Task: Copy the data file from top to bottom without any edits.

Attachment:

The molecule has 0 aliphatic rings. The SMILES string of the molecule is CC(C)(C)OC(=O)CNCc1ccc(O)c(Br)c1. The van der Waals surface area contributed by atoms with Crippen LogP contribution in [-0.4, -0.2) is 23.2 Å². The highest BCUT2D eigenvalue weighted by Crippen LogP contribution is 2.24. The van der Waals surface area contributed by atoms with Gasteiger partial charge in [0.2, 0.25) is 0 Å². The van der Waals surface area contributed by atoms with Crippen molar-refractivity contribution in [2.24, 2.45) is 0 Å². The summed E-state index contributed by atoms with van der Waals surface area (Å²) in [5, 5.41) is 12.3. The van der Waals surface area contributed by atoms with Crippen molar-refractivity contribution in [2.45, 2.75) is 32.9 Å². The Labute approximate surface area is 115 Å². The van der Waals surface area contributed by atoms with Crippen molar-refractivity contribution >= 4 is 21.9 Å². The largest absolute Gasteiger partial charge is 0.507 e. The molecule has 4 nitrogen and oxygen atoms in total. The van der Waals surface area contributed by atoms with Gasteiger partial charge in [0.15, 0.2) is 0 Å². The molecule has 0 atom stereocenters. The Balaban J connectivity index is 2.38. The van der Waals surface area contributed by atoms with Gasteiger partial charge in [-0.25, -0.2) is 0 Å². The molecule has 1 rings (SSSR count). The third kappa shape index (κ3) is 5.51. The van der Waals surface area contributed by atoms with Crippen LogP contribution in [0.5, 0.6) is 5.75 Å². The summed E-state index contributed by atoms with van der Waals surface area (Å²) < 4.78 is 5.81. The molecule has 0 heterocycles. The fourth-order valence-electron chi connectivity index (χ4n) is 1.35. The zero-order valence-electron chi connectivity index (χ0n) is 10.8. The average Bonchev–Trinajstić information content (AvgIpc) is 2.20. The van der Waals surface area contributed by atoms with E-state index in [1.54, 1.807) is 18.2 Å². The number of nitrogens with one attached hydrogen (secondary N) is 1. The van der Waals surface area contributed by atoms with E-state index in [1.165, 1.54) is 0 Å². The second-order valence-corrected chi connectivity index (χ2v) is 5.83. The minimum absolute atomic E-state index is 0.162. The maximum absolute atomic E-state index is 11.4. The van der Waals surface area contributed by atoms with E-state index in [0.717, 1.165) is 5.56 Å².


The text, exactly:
The molecule has 0 aliphatic rings. The SMILES string of the molecule is CC(C)(C)OC(=O)CNCc1ccc(O)c(Br)c1. The van der Waals surface area contributed by atoms with Crippen LogP contribution in [-0.4, -0.2) is 23.2 Å². The highest BCUT2D eigenvalue weighted by Crippen LogP contribution is 2.24. The van der Waals surface area contributed by atoms with Gasteiger partial charge in [0.2, 0.25) is 0 Å². The van der Waals surface area contributed by atoms with Crippen molar-refractivity contribution in [2.24, 2.45) is 0 Å². The summed E-state index contributed by atoms with van der Waals surface area (Å²) in [5, 5.41) is 12.3. The van der Waals surface area contributed by atoms with Crippen molar-refractivity contribution in [2.45, 2.75) is 32.9 Å². The Labute approximate surface area is 115 Å². The van der Waals surface area contributed by atoms with Crippen molar-refractivity contribution >= 4 is 21.9 Å². The largest absolute Gasteiger partial charge is 0.507 e. The molecule has 4 nitrogen and oxygen atoms in total. The van der Waals surface area contributed by atoms with Gasteiger partial charge in [0.15, 0.2) is 0 Å². The molecule has 0 atom stereocenters. The Balaban J connectivity index is 2.38. The van der Waals surface area contributed by atoms with Gasteiger partial charge in [-0.25, -0.2) is 0 Å². The molecule has 1 rings (SSSR count). The third kappa shape index (κ3) is 5.51. The van der Waals surface area contributed by atoms with Crippen LogP contribution in [0.5, 0.6) is 5.75 Å². The summed E-state index contributed by atoms with van der Waals surface area (Å²) < 4.78 is 5.81. The molecule has 0 heterocycles. The fourth-order valence-electron chi connectivity index (χ4n) is 1.35. The zero-order valence-electron chi connectivity index (χ0n) is 10.8. The average Bonchev–Trinajstić information content (AvgIpc) is 2.20. The van der Waals surface area contributed by atoms with E-state index in [1.54, 1.807) is 18.2 Å². The number of nitrogens with one attached hydrogen (secondary N) is 1. The van der Waals surface area contributed by atoms with E-state index in [1.165, 1.54) is 0 Å². The second-order valence-corrected chi connectivity index (χ2v) is 5.83. The minimum absolute atomic E-state index is 0.162. The maximum absolute atomic E-state index is 11.4. The van der Waals surface area contributed by atoms with E-state index in [0.717, 1.165) is 5.56 Å².